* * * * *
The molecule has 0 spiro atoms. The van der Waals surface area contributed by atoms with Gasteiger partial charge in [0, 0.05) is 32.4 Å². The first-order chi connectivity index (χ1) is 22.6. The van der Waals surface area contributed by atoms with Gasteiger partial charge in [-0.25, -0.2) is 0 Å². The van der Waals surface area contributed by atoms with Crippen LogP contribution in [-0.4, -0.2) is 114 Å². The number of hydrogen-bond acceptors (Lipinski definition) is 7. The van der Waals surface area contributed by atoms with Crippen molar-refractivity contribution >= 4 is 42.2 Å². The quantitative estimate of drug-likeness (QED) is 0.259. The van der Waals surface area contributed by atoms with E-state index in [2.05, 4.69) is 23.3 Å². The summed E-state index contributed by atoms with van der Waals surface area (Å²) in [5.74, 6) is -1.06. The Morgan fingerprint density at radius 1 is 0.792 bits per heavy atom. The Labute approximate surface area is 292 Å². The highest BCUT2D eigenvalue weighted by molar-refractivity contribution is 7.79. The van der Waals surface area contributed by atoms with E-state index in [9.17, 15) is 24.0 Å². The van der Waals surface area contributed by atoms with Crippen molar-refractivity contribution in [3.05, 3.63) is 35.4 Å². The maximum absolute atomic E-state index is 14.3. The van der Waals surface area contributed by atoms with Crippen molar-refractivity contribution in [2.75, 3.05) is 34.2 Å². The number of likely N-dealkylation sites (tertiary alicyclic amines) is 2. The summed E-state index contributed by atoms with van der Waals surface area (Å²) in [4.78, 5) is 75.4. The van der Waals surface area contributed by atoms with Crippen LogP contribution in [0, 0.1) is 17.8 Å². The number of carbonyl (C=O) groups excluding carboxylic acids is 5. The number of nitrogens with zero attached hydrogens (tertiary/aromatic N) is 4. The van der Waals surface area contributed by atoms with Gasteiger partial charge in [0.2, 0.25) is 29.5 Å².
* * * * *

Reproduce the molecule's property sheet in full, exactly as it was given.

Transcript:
The molecule has 0 spiro atoms. The van der Waals surface area contributed by atoms with Gasteiger partial charge in [0, 0.05) is 32.4 Å². The first-order chi connectivity index (χ1) is 22.6. The van der Waals surface area contributed by atoms with Gasteiger partial charge in [-0.25, -0.2) is 0 Å². The van der Waals surface area contributed by atoms with Crippen LogP contribution in [-0.4, -0.2) is 114 Å². The number of hydrogen-bond acceptors (Lipinski definition) is 7. The van der Waals surface area contributed by atoms with Crippen molar-refractivity contribution >= 4 is 42.2 Å². The quantitative estimate of drug-likeness (QED) is 0.259. The van der Waals surface area contributed by atoms with E-state index in [2.05, 4.69) is 23.3 Å². The summed E-state index contributed by atoms with van der Waals surface area (Å²) in [5.74, 6) is -1.06. The Morgan fingerprint density at radius 1 is 0.792 bits per heavy atom. The Labute approximate surface area is 292 Å². The highest BCUT2D eigenvalue weighted by molar-refractivity contribution is 7.79. The van der Waals surface area contributed by atoms with E-state index in [9.17, 15) is 24.0 Å². The van der Waals surface area contributed by atoms with Crippen molar-refractivity contribution in [3.05, 3.63) is 35.4 Å². The maximum absolute atomic E-state index is 14.3. The van der Waals surface area contributed by atoms with Crippen molar-refractivity contribution in [2.75, 3.05) is 34.2 Å². The number of likely N-dealkylation sites (tertiary alicyclic amines) is 2. The summed E-state index contributed by atoms with van der Waals surface area (Å²) in [4.78, 5) is 75.4. The van der Waals surface area contributed by atoms with Crippen LogP contribution in [0, 0.1) is 17.8 Å². The number of carbonyl (C=O) groups excluding carboxylic acids is 5. The number of nitrogens with zero attached hydrogens (tertiary/aromatic N) is 4. The van der Waals surface area contributed by atoms with Gasteiger partial charge in [0.2, 0.25) is 29.5 Å².